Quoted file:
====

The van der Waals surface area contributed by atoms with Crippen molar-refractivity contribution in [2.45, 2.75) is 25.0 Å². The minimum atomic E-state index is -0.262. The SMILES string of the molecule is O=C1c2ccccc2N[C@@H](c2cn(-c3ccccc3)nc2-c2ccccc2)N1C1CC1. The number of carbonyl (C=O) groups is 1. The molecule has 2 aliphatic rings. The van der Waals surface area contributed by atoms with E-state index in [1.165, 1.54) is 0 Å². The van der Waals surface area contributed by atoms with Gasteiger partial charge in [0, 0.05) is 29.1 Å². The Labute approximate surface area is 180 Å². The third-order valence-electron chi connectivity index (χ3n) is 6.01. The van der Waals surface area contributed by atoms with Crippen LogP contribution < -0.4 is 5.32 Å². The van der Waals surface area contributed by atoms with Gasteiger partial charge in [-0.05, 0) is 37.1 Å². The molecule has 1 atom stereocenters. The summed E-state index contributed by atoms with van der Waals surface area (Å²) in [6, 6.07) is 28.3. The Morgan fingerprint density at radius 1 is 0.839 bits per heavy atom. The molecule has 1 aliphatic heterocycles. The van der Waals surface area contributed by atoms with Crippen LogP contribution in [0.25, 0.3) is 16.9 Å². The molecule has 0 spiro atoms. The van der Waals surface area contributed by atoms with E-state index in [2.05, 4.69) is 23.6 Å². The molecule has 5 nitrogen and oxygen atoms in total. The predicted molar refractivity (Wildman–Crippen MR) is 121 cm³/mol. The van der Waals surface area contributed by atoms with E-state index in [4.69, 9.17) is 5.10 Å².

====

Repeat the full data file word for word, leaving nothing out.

The van der Waals surface area contributed by atoms with Crippen molar-refractivity contribution in [2.45, 2.75) is 25.0 Å². The minimum atomic E-state index is -0.262. The SMILES string of the molecule is O=C1c2ccccc2N[C@@H](c2cn(-c3ccccc3)nc2-c2ccccc2)N1C1CC1. The number of carbonyl (C=O) groups is 1. The molecule has 2 aliphatic rings. The van der Waals surface area contributed by atoms with E-state index in [1.165, 1.54) is 0 Å². The van der Waals surface area contributed by atoms with Gasteiger partial charge in [0, 0.05) is 29.1 Å². The Labute approximate surface area is 180 Å². The third-order valence-electron chi connectivity index (χ3n) is 6.01. The van der Waals surface area contributed by atoms with Crippen LogP contribution < -0.4 is 5.32 Å². The van der Waals surface area contributed by atoms with Gasteiger partial charge in [-0.05, 0) is 37.1 Å². The molecule has 1 atom stereocenters. The summed E-state index contributed by atoms with van der Waals surface area (Å²) in [6, 6.07) is 28.3. The Morgan fingerprint density at radius 1 is 0.839 bits per heavy atom. The molecule has 1 aliphatic heterocycles. The van der Waals surface area contributed by atoms with Crippen LogP contribution in [0.25, 0.3) is 16.9 Å². The molecule has 0 spiro atoms. The van der Waals surface area contributed by atoms with E-state index in [2.05, 4.69) is 23.6 Å². The molecule has 5 nitrogen and oxygen atoms in total. The predicted molar refractivity (Wildman–Crippen MR) is 121 cm³/mol. The van der Waals surface area contributed by atoms with E-state index in [4.69, 9.17) is 5.10 Å².